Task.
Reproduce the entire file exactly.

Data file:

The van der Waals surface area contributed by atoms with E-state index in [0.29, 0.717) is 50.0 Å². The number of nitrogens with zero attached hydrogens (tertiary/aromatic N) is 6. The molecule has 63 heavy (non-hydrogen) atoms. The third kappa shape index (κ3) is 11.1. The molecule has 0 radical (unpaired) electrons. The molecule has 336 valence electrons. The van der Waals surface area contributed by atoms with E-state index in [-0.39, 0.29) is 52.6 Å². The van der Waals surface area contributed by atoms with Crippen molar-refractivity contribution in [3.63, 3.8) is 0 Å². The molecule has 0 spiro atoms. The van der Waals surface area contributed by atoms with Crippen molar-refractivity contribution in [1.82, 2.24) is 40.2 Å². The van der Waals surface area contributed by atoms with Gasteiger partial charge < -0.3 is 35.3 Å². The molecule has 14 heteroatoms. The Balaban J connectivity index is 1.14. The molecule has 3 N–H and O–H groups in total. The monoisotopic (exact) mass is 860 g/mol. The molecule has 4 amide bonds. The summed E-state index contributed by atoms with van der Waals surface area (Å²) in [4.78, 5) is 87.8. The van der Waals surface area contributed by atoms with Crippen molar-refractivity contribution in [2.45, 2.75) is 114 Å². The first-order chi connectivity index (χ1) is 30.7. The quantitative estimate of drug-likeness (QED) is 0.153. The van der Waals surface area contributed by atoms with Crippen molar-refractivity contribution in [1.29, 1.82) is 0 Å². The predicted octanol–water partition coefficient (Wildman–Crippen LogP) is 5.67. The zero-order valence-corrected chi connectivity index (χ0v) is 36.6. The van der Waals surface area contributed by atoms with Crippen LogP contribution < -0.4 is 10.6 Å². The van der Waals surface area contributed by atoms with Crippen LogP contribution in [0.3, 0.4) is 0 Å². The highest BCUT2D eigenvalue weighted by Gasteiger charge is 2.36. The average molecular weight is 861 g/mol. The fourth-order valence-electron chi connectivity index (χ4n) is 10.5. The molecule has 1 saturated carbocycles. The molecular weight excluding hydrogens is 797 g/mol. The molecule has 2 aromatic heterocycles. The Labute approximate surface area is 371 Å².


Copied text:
The van der Waals surface area contributed by atoms with E-state index in [0.29, 0.717) is 50.0 Å². The number of nitrogens with zero attached hydrogens (tertiary/aromatic N) is 6. The molecule has 63 heavy (non-hydrogen) atoms. The third kappa shape index (κ3) is 11.1. The molecule has 0 radical (unpaired) electrons. The molecule has 336 valence electrons. The van der Waals surface area contributed by atoms with E-state index in [-0.39, 0.29) is 52.6 Å². The van der Waals surface area contributed by atoms with Crippen molar-refractivity contribution in [3.63, 3.8) is 0 Å². The molecule has 0 spiro atoms. The van der Waals surface area contributed by atoms with Crippen molar-refractivity contribution in [1.82, 2.24) is 40.2 Å². The van der Waals surface area contributed by atoms with Gasteiger partial charge < -0.3 is 35.3 Å². The molecule has 14 heteroatoms. The Balaban J connectivity index is 1.14. The molecule has 3 N–H and O–H groups in total. The monoisotopic (exact) mass is 860 g/mol. The molecule has 4 amide bonds. The summed E-state index contributed by atoms with van der Waals surface area (Å²) in [4.78, 5) is 87.8. The van der Waals surface area contributed by atoms with Crippen molar-refractivity contribution in [2.45, 2.75) is 114 Å². The first-order chi connectivity index (χ1) is 30.7. The quantitative estimate of drug-likeness (QED) is 0.153. The van der Waals surface area contributed by atoms with Crippen molar-refractivity contribution in [1.29, 1.82) is 0 Å². The predicted octanol–water partition coefficient (Wildman–Crippen LogP) is 5.67. The zero-order valence-corrected chi connectivity index (χ0v) is 36.6. The van der Waals surface area contributed by atoms with Crippen LogP contribution < -0.4 is 10.6 Å². The van der Waals surface area contributed by atoms with Crippen LogP contribution in [0.3, 0.4) is 0 Å². The highest BCUT2D eigenvalue weighted by Gasteiger charge is 2.36. The average molecular weight is 861 g/mol. The fourth-order valence-electron chi connectivity index (χ4n) is 10.5. The molecule has 1 saturated carbocycles. The molecular weight excluding hydrogens is 797 g/mol. The molecule has 2 aromatic heterocycles. The Labute approximate surface area is 371 Å².